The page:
Things are not going well for the Trump administration. The president is afraid to take questions from the press, and the Russia investigation and potential for obstruction of justice charges continue to build momentum. A recent tell-all book added explosive allegations (backed up by recordings) to the mix, and allegations of Trump’s poor mental health are flying everywhere.
All of this has plenty in Washington thinking about the 25th Amendment. So what is the 25th Amendment? And why wouldn’t it work on Trump?
- The 25th Amendment is all about presidential succession: If the president dies, the vice president takes over, right? Well, yes, now. But until the late 1960s, that wasn’t spelled out in the U.S. Constitution. It was more a matter of tradition than anything else. So, between 1965 and 1967, the 25th Amendment was ratified by the states to spell out what happens if a president dies or becomes incapacitated.
- In this case, we’re talking about Section 4: Believe it or not, presidents staying in office while being unable to do their jobs was a real problem without any legal precedent. In 1919, Edith Bolling Galt Wilson, Woodrow Wilson’s wife, essentially took over running the country after Wilson suffered a debilitating stroke. Section 4 was designed to create a process instead of having spouses simply fill in.
- The burden of proof, so to speak, on Section 4 is very high, however: The vice president and 13 members of the Cabinet have to decide that the president is not competent to do his job. They must put that in writing and send that to the House speaker and the Senate president pro tempore. That would makes the vice president the “acting president.” However, all the president has to do is send his own declaration to the House and Senate saying he’s fine (and in this case, probably come up with a crude nickname for his VP). If the VP and Cabinet still disagree, they can send the legal equivalent of a note saying, “Nope.”
- Then Congress gets involved: Basically, if the president and the rest of the executive branch are arguing, then the House and Senate vote. If two-thirds of both Houses agree the president can’t do his job, then the VP takes over as acting pesident.
- That’s a high bar, and there’s a problem here regardless of the vote: Think about it; if it goes to the House and Senate, and Trump wins, Trump can fire his Cabinet members. Any Cabinet member serves at the pleasure of the president, but outright firing members of the Cabinet is rare, and the last time it happened, in 1979, it was seen by the public as an admission of failure on Jimmy Carter’s part. Also, a VP can’t be fired, they must be impeached. So, that process would start, which would set off a constitutional crisis. It seems incredibly unlikely the GOP would vote out Trump or Pence, and a war at the top would have massive political ramifications. And during all of this, Trump would have to somehow find and appoint at least thirteen new Cabinet secretaries.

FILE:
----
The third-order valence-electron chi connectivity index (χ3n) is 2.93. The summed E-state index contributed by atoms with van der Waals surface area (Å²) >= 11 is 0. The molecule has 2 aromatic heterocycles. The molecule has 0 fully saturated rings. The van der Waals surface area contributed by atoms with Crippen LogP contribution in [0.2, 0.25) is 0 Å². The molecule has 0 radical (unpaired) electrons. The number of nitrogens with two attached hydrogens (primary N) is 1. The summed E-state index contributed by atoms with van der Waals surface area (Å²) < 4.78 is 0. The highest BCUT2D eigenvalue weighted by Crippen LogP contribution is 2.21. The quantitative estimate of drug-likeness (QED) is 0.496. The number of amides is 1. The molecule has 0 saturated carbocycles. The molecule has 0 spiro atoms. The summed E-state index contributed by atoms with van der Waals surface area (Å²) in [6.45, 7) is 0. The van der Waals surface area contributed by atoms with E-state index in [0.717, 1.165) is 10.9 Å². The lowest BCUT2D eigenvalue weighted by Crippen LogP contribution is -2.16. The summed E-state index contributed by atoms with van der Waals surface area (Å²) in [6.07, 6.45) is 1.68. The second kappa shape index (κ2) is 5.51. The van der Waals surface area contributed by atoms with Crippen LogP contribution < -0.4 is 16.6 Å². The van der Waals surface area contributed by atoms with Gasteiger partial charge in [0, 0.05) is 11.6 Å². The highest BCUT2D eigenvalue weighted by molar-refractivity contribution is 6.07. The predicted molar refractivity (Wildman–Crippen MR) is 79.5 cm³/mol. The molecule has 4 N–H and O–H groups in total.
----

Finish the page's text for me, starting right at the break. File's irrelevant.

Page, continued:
- But what if they do vote Trump out? He’s not going away: Keep in mind, we’ve never used Section 4. Ever. This is unexplored territory. Trump would likely go to court to prove he’s not incompetent, which would start a different constitutional crisis. The House and Senate might be forced to take a second vote and outright impeach Trump. Yet tradition dictates that the judge in that case, since impeachment is a trial, would be the vice president. Which would set off another constitutional crisis. And if they do impeach Trump, they need to decide his crimes. You can’t really throw a president out of office just for being a nuisance; you need legit criminal charges.
- So is there a way for the GOP to get rid of Trump that isn’t going to set off a constitutional crisis?: Not really. By design, it’s hard to remove a sitting president. They have to commit horrendous crimes and there has to be a high burden of proof, in order to keep government stable and prevent palace coups. You might notice that Section 4 is basically designed so that the president has to be comatose in order for it to flow smoothly.
Washington is obsessed with the 25th Amendment because, in what are no doubt the fantasies of many elected individuals, it’s a way to boot Trump without the scandal of impeachment, a sort of soft landing. But the U.S. Constitution isn’t a pillow, and it’s not designed to let you down easy. And by all indications, both Mike Pence and the Cabinet are sticking by Trump, even if they’re utterly contemptuous of him. If the rest of Washington is really concerned about Trump’s fitness to serve, they’d better brace for a real fight.